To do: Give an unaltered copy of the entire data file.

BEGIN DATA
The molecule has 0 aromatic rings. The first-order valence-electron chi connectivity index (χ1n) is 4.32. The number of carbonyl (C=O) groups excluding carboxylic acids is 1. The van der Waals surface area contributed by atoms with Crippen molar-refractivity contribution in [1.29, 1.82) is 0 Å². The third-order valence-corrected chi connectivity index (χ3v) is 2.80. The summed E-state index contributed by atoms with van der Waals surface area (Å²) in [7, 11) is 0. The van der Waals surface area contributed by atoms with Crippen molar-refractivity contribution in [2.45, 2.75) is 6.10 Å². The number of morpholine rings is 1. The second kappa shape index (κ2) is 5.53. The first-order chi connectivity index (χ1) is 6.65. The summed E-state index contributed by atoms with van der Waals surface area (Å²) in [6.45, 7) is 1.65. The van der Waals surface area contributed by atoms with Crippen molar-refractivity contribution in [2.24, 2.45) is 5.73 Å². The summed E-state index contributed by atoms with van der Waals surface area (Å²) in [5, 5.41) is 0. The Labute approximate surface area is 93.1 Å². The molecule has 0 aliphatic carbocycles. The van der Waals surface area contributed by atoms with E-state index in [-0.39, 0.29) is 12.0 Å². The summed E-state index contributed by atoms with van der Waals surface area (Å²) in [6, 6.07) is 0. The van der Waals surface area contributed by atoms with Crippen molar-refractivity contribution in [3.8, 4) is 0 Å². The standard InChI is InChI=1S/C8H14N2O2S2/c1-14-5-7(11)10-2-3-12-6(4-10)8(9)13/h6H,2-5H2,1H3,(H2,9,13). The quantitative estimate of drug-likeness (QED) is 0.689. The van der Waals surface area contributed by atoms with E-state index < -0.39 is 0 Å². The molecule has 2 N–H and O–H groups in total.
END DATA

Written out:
The molecule has 0 aromatic rings. The first-order valence-electron chi connectivity index (χ1n) is 4.32. The number of carbonyl (C=O) groups excluding carboxylic acids is 1. The van der Waals surface area contributed by atoms with Crippen molar-refractivity contribution in [1.29, 1.82) is 0 Å². The third-order valence-corrected chi connectivity index (χ3v) is 2.80. The summed E-state index contributed by atoms with van der Waals surface area (Å²) in [7, 11) is 0. The van der Waals surface area contributed by atoms with Crippen molar-refractivity contribution in [2.45, 2.75) is 6.10 Å². The number of morpholine rings is 1. The second kappa shape index (κ2) is 5.53. The first-order chi connectivity index (χ1) is 6.65. The summed E-state index contributed by atoms with van der Waals surface area (Å²) in [6.45, 7) is 1.65. The van der Waals surface area contributed by atoms with Crippen molar-refractivity contribution in [2.24, 2.45) is 5.73 Å². The summed E-state index contributed by atoms with van der Waals surface area (Å²) in [5, 5.41) is 0. The Labute approximate surface area is 93.1 Å². The molecule has 0 aliphatic carbocycles. The van der Waals surface area contributed by atoms with E-state index in [-0.39, 0.29) is 12.0 Å². The summed E-state index contributed by atoms with van der Waals surface area (Å²) in [6, 6.07) is 0. The van der Waals surface area contributed by atoms with Crippen molar-refractivity contribution in [3.8, 4) is 0 Å². The standard InChI is InChI=1S/C8H14N2O2S2/c1-14-5-7(11)10-2-3-12-6(4-10)8(9)13/h6H,2-5H2,1H3,(H2,9,13). The quantitative estimate of drug-likeness (QED) is 0.689. The van der Waals surface area contributed by atoms with E-state index < -0.39 is 0 Å². The molecule has 2 N–H and O–H groups in total.